Every year FanGraphs crowdsources opinions on the various broadcast crews — both radio and TV — throughout the game, and uses the data to compile rankings. These are hardly be-all, end-all pronouncements on the quality of a club’s broadcast, but it’s an interesting project nonetheless. Especially, it turns out, when you look at trends.
Or, at least for our purposes today, when we look at one trend in particular.
As far as the Jays’ TV crew goes, there really is no trend; they’ve always ranked poorly in this exercise, and this year was no exception. Initially ol’ Buck and Pat were said to have ranked 31st of 32 crews, though that number was eventually amended up to 25, as there was an error made in tallying their score. Still, not good. And maybe to be fully expected, given that it’s coming from a sabermetric-heavy crowd like the audience at FanGraphs (though I’d argue it isn’t lack of *sabermetric* insight that makes them bad — and also, in saying that, I should note that the rankings I submitted for them were above their average scores across the board, which I believe was mostly because of my since-abandoned attempt to appreciate them as comedy).
What is much more interesting, however, is the ranking for the radio crew. They placed a respectable 13th, but that’s quite a bit down from where they’ve been in previous iterations.
Carson Cistulli proffers a theory as to why that might be the case, but in my view, while it’s probably as good a guess as someone could make from his vantage, it misses the mark.
FanGraphs readers ranked Howarth and then-partner Alan Ashby fifth overall among the league’s radio broadcast in 2012. Ashby, however, has since assumed television duties for the Astros. It’s notable that the reviews of Siddall’s work are generally positive. It merely seems that he doesn’t (yet?) possess the gravitas of Ashby.
Ashby was an old pro by the time he got here, and his few years calling games were indeed a real treat — and the fact that he ended up back in Houston, and back on the higher-paying TV side is a testament to his reputation as a broadcaster. Given that, I suppose it’s fair to wonder whether Siddall is some kind of a weak link (though, personally, I like his work quite a bit, and find that he has many of Ashby-like qualities).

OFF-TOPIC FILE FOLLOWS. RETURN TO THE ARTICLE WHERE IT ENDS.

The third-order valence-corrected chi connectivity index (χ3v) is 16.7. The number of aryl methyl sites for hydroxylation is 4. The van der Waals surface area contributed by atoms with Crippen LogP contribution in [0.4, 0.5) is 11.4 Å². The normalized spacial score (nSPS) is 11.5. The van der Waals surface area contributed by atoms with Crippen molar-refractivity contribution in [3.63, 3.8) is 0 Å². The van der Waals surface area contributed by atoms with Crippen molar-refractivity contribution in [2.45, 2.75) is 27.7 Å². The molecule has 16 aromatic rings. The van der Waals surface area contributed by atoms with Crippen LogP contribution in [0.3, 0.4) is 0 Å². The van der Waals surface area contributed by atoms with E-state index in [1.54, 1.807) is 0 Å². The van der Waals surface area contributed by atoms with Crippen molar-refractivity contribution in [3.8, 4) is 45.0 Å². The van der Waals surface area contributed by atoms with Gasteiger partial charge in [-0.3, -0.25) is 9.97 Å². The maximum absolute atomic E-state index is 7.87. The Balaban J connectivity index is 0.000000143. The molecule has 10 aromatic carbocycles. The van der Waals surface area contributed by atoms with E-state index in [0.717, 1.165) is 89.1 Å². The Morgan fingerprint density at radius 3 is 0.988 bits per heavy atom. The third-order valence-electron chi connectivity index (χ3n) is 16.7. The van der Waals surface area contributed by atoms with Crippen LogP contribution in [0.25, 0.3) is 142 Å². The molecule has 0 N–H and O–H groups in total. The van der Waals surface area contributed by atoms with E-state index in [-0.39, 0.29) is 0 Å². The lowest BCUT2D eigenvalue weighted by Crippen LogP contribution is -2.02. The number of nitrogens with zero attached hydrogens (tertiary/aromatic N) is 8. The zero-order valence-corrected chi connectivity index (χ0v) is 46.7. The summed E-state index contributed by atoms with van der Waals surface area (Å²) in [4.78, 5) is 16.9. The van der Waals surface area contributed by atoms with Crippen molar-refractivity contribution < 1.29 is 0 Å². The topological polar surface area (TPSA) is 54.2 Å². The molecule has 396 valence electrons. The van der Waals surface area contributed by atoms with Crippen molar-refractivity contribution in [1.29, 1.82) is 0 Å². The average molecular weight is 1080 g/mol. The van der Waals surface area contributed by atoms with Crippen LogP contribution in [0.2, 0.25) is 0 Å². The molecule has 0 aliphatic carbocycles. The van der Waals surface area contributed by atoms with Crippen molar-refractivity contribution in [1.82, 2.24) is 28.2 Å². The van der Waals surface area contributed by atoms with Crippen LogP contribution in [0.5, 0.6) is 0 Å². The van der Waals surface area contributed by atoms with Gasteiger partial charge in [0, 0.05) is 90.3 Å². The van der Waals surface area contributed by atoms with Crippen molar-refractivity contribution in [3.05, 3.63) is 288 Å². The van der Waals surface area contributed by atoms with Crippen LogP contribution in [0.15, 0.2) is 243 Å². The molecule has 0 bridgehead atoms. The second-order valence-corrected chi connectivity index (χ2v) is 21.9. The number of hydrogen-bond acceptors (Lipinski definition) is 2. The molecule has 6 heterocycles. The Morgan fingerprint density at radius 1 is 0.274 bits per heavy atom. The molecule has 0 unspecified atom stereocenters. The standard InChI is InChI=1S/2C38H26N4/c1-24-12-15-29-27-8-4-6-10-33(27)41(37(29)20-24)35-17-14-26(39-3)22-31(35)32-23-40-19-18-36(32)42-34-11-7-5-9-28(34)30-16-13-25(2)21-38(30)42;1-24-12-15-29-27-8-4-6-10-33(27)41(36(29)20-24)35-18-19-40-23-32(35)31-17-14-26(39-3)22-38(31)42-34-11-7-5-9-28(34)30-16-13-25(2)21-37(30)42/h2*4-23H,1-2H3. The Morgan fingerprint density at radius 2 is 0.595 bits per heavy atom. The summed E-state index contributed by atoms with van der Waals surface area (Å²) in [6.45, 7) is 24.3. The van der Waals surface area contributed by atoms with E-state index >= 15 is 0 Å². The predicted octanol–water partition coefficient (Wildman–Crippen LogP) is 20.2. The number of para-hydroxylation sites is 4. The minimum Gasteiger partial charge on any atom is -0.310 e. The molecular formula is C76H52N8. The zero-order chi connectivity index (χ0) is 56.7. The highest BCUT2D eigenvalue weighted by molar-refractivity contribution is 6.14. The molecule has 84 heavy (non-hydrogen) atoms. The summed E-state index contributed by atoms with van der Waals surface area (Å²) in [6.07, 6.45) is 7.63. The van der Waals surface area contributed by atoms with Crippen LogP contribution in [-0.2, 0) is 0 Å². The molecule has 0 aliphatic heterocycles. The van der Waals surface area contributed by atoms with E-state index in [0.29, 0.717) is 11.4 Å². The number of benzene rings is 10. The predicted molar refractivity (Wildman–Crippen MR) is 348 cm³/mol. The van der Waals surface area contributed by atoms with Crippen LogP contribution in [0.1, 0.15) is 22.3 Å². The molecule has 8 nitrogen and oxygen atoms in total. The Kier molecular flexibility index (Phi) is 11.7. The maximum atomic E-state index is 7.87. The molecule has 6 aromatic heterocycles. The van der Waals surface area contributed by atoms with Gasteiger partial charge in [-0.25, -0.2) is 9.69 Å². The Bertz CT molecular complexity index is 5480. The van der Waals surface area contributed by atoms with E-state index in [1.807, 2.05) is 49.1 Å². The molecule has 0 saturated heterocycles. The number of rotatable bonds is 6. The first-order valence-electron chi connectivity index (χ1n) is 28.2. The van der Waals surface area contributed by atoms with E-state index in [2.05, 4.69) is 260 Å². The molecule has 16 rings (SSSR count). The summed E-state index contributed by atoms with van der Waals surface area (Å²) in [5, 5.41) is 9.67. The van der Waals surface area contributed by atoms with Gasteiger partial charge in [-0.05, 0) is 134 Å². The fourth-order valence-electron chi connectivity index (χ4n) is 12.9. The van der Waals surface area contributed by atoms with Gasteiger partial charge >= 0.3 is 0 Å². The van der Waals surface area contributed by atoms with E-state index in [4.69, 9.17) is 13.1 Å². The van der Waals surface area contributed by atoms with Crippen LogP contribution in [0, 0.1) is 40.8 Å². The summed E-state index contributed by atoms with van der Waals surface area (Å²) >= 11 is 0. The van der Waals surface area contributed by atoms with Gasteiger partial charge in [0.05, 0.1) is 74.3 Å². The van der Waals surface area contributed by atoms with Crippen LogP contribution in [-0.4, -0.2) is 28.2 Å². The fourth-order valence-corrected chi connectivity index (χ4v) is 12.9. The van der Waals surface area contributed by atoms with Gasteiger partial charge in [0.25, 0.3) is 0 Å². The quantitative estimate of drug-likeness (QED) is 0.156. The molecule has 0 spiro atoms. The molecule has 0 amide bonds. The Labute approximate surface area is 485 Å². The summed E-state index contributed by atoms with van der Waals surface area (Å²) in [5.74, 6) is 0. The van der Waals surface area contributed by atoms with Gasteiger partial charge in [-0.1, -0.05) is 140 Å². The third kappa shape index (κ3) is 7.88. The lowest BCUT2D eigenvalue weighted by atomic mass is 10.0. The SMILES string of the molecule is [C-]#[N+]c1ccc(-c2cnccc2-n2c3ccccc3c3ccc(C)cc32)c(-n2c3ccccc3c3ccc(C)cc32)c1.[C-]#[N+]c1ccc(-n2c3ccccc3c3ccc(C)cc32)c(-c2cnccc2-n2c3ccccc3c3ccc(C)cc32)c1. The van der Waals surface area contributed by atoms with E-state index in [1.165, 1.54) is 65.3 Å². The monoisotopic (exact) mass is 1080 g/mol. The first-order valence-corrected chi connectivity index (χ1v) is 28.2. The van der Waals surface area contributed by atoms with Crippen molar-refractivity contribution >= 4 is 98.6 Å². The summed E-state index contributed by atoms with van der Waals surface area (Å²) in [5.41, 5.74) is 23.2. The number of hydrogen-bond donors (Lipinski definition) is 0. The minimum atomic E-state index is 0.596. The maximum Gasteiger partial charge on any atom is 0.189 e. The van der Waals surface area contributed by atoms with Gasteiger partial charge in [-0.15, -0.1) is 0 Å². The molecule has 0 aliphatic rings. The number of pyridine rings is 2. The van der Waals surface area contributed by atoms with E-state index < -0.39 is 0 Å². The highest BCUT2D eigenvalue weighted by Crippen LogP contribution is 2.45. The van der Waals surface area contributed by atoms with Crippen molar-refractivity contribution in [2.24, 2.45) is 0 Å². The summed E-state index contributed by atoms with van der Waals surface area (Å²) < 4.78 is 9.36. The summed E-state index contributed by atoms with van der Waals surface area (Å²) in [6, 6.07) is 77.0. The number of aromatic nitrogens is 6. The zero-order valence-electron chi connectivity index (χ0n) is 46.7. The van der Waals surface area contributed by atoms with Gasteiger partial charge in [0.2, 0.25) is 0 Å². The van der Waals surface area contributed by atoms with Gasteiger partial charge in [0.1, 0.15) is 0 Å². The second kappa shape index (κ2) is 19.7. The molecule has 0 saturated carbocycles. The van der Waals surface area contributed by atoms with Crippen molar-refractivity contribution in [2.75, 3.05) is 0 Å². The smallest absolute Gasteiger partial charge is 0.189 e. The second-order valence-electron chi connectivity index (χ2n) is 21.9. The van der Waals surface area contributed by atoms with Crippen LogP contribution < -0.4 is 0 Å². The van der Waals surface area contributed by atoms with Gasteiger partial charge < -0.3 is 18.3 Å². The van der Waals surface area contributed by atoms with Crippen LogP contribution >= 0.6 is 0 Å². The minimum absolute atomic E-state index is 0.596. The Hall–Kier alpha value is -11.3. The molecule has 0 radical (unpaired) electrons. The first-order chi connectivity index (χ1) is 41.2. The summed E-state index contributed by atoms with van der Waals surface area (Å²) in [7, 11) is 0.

However, my theory (and you probably know where this is going) looks elsewhere. Specifically, it looks straight at the voice of the Blue Jays, Jerry Howarth.
To be blunt, it has not been the finest few years for the man who has been calling Jays games since 1981.
Late in the 2013 season, and in the weeks following that season’s conclusion, Howarth led a drumbeat that he hoped would march the team’s best player out of town. In an October 2013 radio session with Jeff Blair (some of which I transcribed in a former life that is only accessible via the Wayback Machine), Howarth absolutely and unequivocally hammered Jose Bautista, not only for what he perceived as a lack of leadership, but for an attitude he depicted as insidious.
Here’s what I saw: that, where the leadership went from being positive to being negative. And then that negative attitude– especially with umpires, and his continual complaining, and giving up at-bats. And one time, with a runner at first base and one out, hitting a fly ball to right field, and he turned and walked back to the third base dugout. What is going on here?? Here’s what happened: Jose Reyes, a good kid, a four-time All-Star, he started to complain about the umpiring because of who? Jose Bautista. When Bautista wasn’t there, the last month-and-a-half, that allowed Jose Reyes and Edwin Encarnacion to emerge as leaders. That’s what you want in 2014. And if Bautista can give you something– a piece that you don’t have right now– do it, because the other leaders are in place, and all they need is that opening to take and run with it, and I can see them doing that.